Rangers lose tax case replay
HMRC has won its tax case appeal against Glasgow Rangers after judges ruled that payments made by the football club’s former owners under the Employee Benefit Trusts (EBT) scheme ‘were taxable earnings’.
HMRC argued the payments had technically been ‘earned’ by Rangers employees, but had lost appeals at tax tribunals in 2012 and 2014. They avoided a hattrick of defeats as their appeal was upheld by three judges at the Court of Session in Edinburgh yesterday.
The scheme involved payments of up to £48m to various offshore trusts set up for footballers and other staff employed under the umbrella of former Rangers owner Sir David Murray's group of companies. The Murray group contended that the payments - made through the now outlawed EBT from 2001 to 2010 - were loans and not taxable income.
However, in the latest decision on what has become known as the ‘big tax case’, Court of Session judges ruled that if income was derived from an employee's services in their capacity as an employee, it was an emolument or earnings and “thus assessable to income tax”.
‘In accords with common sense’
Delivering the opinion of the court, Lord Drummond Young said HMRC’s argument “accords with common sense.
“If the law were otherwise, an employee could readily avoid tax by redirecting income to members of his family to meet outgoings that he would normally pay…
“The funds are ultimately derived as consideration for the employee's services, and on that basis they are properly to be considered emoluments or earnings.”
An unfair sporting advantage?
The judgement will not impact financially on the current Rangers setup, as the club went into administration in 2012, and then liquidation. The club then reformed in the Scottish third division in 2012 as a ‘newco’ consortium initially led by businessman Charles Green.
The tax liability falls on Rangers ‘oldco’, and will be considered by liquidators BDO alongside claims from other creditors from the club's 2012 financial collapse.
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However, it remains unclear whether the verdict will lead to any sporting sanctions, as opposition fans have argued that the scheme allowed Rangers to gain an unfair sporting advantage by attracting players who otherwise may have not come to the club.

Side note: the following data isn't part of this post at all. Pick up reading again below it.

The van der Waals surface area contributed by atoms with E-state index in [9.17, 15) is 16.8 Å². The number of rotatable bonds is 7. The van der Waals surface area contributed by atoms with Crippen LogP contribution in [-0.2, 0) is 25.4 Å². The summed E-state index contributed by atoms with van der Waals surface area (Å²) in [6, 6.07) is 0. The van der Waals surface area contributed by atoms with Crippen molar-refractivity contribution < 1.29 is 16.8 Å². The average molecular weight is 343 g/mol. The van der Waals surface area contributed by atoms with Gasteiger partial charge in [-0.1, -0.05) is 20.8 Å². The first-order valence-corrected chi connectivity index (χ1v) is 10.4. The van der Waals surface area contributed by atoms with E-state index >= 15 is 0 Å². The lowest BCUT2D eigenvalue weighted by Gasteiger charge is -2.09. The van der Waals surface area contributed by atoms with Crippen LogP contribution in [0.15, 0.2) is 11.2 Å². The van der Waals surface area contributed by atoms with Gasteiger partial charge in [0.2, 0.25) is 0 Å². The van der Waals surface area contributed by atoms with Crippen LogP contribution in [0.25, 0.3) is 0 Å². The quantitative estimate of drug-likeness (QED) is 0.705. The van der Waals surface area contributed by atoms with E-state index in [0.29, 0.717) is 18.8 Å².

Analysis from Rob Wilson, Sport Finance Expert, Sheffield Hallam University
“Four or five years ago HMRC made a clear statement that they were going after professional sport teams that, in their opinion, were reusing money that was being deducted as national insurance contributions. This was being used to prop up various football clubs with short term cashflow problems and countless clubs got into trouble.
“Rangers were in trouble before their most recent takeover, and were served a winding-up petition from HMRC as well, so it’s fair to say it’s not new, but they should have known better.
“In terms of gaining an unfair advantage, absolutely they have. They’ve been able to use money that isn’t officially theirs, which has allowed them to field a more competitive squad. How much of an advantage we’ll never know, but I think we can safely say that the evidence points to clubs that spend more money being more successful.
“In terms of punishment, it’s more likely the Scottish Football Association (SFA) will take action rather than any government body. Although HMRC has been posturing about winding clubs up we haven’t seen them follow through on that for one reason or another – normally because someone comes in and saves the club, pays the bill and off they go again.
“Between them the regulatory bodies will look to take some sort of action, assuming the case is proved. Sanctions could be anything from a transfer embargo to a points deduction or refusal of entry to the league above if they were to be promoted.
“If the SFA were to sanction Rangers that would have an impact on the football club’s financial position moving forward. If they didn’t get promoted they wouldn’t receive greater revenue in the next season and that would damage their future financial prospects. We talk about off and on-field performance being inextricably linked, and again all the evidence we’ve turned up at the university supports that.
HMRC ‘will always challenge’ avoidance schemes
Commenting after their appeal was upheld a HMRC spokesperson said: “HMRC has a responsibility to make sure people pay what they owe and will always challenge tax arrangements where we do not think they work.
“As supported by the decision in this case, HMRC’s view is that Employment Benefit Trust avoidance schemes do not work.
“HMRC has collected over £1.3bn in tax through 1,500 users of similar schemes.
“HMRC will continue to settle appeals by agreement where appropriate but will if necessary continue to litigate cases where settlements cannot be agreed.”
Rangers fan groups have criticised HMRC's approach to the tax case, accusing them of wasting taxpayers money chasing a 'phantom debt' from a company that no longer exists.
Ruling gives HMRC ‘confidence’ to issue APNs for EBTs?
In a follow-on from the case, AccountingWEB user James Green commented on an Any Answers thread that the ruling has apparently given HMRC “confidence to issue APNs for EBTs.
“We inherited a batch of clients from a firm who merged with us who had undertaken extensive EBT planning”, commented Green. “The providers have been informed this afternoon – and have then informed us and the clients – that HMRC now believe that the issue of APNs is appropriate for EBT planning, whereas they had held off from this before today’s decision.
“The effect of the APN is tantamount to the case losing at this stage (although I understand that it may go to the UK Supreme Court) despite a couple of half-hearted suggestions of further JRs.”
The verdict may still be challenged in the UK Supreme Court by Sir David Murray or Rangers ‘oldco’ liquidators BDO.
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